Newswise — São Paulo, Brazil—16 September 2017—The International Society for Pharmacoeconomics and Outcomes Research (ISPOR) held a plenary session at its 6th Latin America Conference today exploring the challenges and opportunities inherent in the move many of the region’s countries are taking toward universal health care coverage. 

A number of countries in Latin America are implementing health care reforms toward the goal of universal coverage in response to the World Health Organization having proposed universal health care coverage as a strategy to fight inequity in access to health care. Successful execution of universal health care, however, has posed a challenge for many countries in Latin America where health policy is often still under debate. The session was moderated by Eduardo González-Pier, PhD, Distinguished Visiting Fellow, Center for Global Development, Washington, DC, USA. Speakers included Rubén Torres, MD, PhD, Dean, ISALUD University, Buenos Aires, Argentina; Mauricio Vargas Fuentes, MD, MSc, Director, Public Health School, Universidad de Costa Rica and Secretariat, Latin America Alliance for Global Health, ALASAG, San Pedro, San Jose, Costa Rica; Jesús Ancer Rodriguez, MD, Secretary, General Health Council, Mexico City, Mexico; Jairnilson Silva Paim; MMed, PhD Professor, Health Policy and Planning, Health Situation Analysis and Urban Violence and Health, Instituto de Saúde Coletiva, Federal University of Bahia, Bahia, Brazil; and Tomás Pippo Briant, MSc, Coordinator, Medicine, Technology, and Health Research Unit, Pan America Health Organization (PAHO)/Americas office of WHO in Brazil, Brasilia, Brazil. 

Moderator, Eduardo González-Pier, PhD, initiated the discussion by defining universal health coverage as “all people receiving quality health services that meet their needs without exposing them to financial hardship in paying for them.” He described the dimensions of universal health coverage outlined by the World Health Organization as expanding 1) the population covered, 2) the direct costs covered, and 3) the services covered.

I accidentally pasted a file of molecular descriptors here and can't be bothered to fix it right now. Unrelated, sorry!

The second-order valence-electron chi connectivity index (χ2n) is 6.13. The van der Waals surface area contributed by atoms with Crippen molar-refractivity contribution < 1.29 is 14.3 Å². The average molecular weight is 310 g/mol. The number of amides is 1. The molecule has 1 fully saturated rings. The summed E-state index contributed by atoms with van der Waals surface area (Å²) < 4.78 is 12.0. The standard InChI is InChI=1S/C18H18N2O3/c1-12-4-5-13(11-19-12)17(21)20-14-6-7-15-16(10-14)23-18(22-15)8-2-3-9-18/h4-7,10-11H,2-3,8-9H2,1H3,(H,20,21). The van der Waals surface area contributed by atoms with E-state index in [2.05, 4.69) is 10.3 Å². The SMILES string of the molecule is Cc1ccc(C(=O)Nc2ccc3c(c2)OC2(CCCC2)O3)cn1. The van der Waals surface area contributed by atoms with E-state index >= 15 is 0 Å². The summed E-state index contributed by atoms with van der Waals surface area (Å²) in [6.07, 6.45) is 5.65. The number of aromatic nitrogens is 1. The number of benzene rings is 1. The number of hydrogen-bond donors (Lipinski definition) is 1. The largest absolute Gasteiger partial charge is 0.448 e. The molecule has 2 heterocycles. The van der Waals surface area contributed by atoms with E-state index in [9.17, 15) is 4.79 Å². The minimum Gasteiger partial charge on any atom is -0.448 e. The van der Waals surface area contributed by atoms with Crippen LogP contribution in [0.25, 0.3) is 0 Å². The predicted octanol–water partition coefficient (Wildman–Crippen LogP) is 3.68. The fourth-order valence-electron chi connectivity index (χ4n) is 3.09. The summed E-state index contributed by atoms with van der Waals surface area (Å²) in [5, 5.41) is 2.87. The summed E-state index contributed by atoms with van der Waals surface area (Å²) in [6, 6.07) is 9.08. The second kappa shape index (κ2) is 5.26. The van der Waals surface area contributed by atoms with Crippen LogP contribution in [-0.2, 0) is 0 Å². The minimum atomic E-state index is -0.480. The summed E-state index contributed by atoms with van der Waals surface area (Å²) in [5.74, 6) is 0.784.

The common theme throughout the panel discussion was that each country’s social commitment to universal health coverage is also challenged with providing a consistent level of coverage and access across populations. The panel discussed how integration and sustainability of health care services can be facilitated through better funding, constant attention to efficiency and quality, and careful consideration of the evidence supporting the safety, effectiveness, and health economics of those services.

Mauricio Vargas Fuentes, MD, MSc began the country-by-country discussion by highlighting Costa Rica’s commitment to universal health coverage and to the provision of health services in a democratic fashion. Costa Rica’s system of universal health coverage was established in 1924.

Jairnilson Silva Paim, MMed, PhD described the evolution of the Brazilian health care system since the middle of the 20th century, noting that it began with a high degree of fragmentation. In 1988 Brazil’s constitution established health care as a right of citizenship and the country has since had an ongoing effort to coordinate health care services across the Brazilian states.

Jesús Ancer Rodriguez, MD discussed Mexico’s century-long commitment to the right of health care for all its citizens and described how the country has worked to overcome the fragmentation that results from different sources of health coverage across their society.

Rubén Torres, MD, PhD described the Argentinian health care system as highly fragmented with 3 distinct sectors (social security, private, and public). This fragmentation results in significant inequity in coverage of health care services. He urged political leaders to recognize the importance of improving equality in health care as a matter of justice in society.

Tomás Pippo Briant, MSc described the Pan America Health Organization’s goal of not simply delivering health care, but also expanding the integration of services and eliminating direct expenses that can impoverish individuals. He pointed out that 2 important approaches toward this goal include eliminating inefficient health care services (that can be 30-40% of all services) and intersectoral action to improve the social determinants of health.

Additional information on the ISPOR 6th Latin America Conference can be found here. Released presentations from the conference can be found here. Interested parties can follow news at ISPOR’s press site and on social media using the conference hashtag #ISPORSaoPaulo.



The International Society for Pharmacoeconomics and Outcomes Research (ISPOR) is a nonprofit, international, educational and scientific organization that promotes health economics and outcomes research excellence to improve decision making for health globally.
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